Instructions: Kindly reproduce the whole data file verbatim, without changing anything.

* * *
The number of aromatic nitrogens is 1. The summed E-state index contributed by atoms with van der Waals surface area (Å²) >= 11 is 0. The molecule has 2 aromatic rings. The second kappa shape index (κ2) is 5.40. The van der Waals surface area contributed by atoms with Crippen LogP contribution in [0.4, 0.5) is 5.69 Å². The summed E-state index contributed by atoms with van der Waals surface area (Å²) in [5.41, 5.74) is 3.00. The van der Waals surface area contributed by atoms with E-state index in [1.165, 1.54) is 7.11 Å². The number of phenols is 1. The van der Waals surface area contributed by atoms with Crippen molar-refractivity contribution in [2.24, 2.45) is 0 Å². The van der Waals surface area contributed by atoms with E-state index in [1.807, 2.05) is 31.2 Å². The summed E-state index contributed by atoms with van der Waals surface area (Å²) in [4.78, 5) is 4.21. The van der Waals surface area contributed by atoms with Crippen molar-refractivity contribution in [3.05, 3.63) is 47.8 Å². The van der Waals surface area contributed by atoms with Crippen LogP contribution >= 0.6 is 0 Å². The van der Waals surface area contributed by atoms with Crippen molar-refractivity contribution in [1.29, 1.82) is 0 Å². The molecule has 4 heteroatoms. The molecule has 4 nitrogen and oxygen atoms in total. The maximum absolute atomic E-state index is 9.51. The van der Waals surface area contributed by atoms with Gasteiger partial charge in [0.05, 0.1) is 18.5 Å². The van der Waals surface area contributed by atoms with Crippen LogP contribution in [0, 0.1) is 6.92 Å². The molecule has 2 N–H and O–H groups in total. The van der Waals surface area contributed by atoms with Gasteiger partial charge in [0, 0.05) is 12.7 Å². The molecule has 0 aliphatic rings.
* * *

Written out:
The number of aromatic nitrogens is 1. The summed E-state index contributed by atoms with van der Waals surface area (Å²) >= 11 is 0. The molecule has 2 aromatic rings. The second kappa shape index (κ2) is 5.40. The van der Waals surface area contributed by atoms with Crippen LogP contribution in [0.4, 0.5) is 5.69 Å². The summed E-state index contributed by atoms with van der Waals surface area (Å²) in [5.41, 5.74) is 3.00. The van der Waals surface area contributed by atoms with E-state index in [1.165, 1.54) is 7.11 Å². The number of phenols is 1. The van der Waals surface area contributed by atoms with Crippen molar-refractivity contribution in [2.24, 2.45) is 0 Å². The van der Waals surface area contributed by atoms with E-state index in [1.807, 2.05) is 31.2 Å². The summed E-state index contributed by atoms with van der Waals surface area (Å²) in [4.78, 5) is 4.21. The van der Waals surface area contributed by atoms with Crippen molar-refractivity contribution in [3.05, 3.63) is 47.8 Å². The van der Waals surface area contributed by atoms with Crippen LogP contribution >= 0.6 is 0 Å². The van der Waals surface area contributed by atoms with Crippen molar-refractivity contribution in [1.29, 1.82) is 0 Å². The molecule has 4 heteroatoms. The molecule has 4 nitrogen and oxygen atoms in total. The maximum absolute atomic E-state index is 9.51. The van der Waals surface area contributed by atoms with Gasteiger partial charge in [0.05, 0.1) is 18.5 Å². The van der Waals surface area contributed by atoms with Crippen LogP contribution in [0, 0.1) is 6.92 Å². The molecule has 2 N–H and O–H groups in total. The van der Waals surface area contributed by atoms with Gasteiger partial charge in [0, 0.05) is 12.7 Å². The molecule has 0 aliphatic rings.